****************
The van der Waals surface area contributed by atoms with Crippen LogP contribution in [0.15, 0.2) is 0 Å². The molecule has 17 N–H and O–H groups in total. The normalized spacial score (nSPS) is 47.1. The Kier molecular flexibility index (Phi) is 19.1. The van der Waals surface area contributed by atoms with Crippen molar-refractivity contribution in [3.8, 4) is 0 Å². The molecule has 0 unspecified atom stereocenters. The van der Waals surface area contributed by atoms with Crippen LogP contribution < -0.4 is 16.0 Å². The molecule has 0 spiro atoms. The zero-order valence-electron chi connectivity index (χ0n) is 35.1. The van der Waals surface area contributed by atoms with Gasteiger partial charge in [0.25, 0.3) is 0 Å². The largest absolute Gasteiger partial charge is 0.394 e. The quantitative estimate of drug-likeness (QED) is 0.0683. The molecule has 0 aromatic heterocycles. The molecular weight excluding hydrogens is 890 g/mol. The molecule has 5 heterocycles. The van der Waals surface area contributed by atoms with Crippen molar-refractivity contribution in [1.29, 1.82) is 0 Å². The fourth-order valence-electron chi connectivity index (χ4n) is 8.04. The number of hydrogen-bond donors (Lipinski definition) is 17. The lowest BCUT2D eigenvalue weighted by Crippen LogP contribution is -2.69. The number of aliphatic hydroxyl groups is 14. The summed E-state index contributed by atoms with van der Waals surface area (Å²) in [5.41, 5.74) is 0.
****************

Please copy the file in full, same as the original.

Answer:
The van der Waals surface area contributed by atoms with Crippen LogP contribution in [0.15, 0.2) is 0 Å². The molecule has 17 N–H and O–H groups in total. The normalized spacial score (nSPS) is 47.1. The Kier molecular flexibility index (Phi) is 19.1. The van der Waals surface area contributed by atoms with Crippen molar-refractivity contribution in [3.8, 4) is 0 Å². The molecule has 0 unspecified atom stereocenters. The van der Waals surface area contributed by atoms with Crippen LogP contribution < -0.4 is 16.0 Å². The molecule has 0 spiro atoms. The zero-order valence-electron chi connectivity index (χ0n) is 35.1. The van der Waals surface area contributed by atoms with Gasteiger partial charge in [0.25, 0.3) is 0 Å². The largest absolute Gasteiger partial charge is 0.394 e. The quantitative estimate of drug-likeness (QED) is 0.0683. The molecule has 0 aromatic heterocycles. The molecular weight excluding hydrogens is 890 g/mol. The molecule has 5 heterocycles. The van der Waals surface area contributed by atoms with Crippen molar-refractivity contribution in [1.29, 1.82) is 0 Å². The fourth-order valence-electron chi connectivity index (χ4n) is 8.04. The number of hydrogen-bond donors (Lipinski definition) is 17. The lowest BCUT2D eigenvalue weighted by Crippen LogP contribution is -2.69. The number of aliphatic hydroxyl groups is 14. The summed E-state index contributed by atoms with van der Waals surface area (Å²) in [5.41, 5.74) is 0.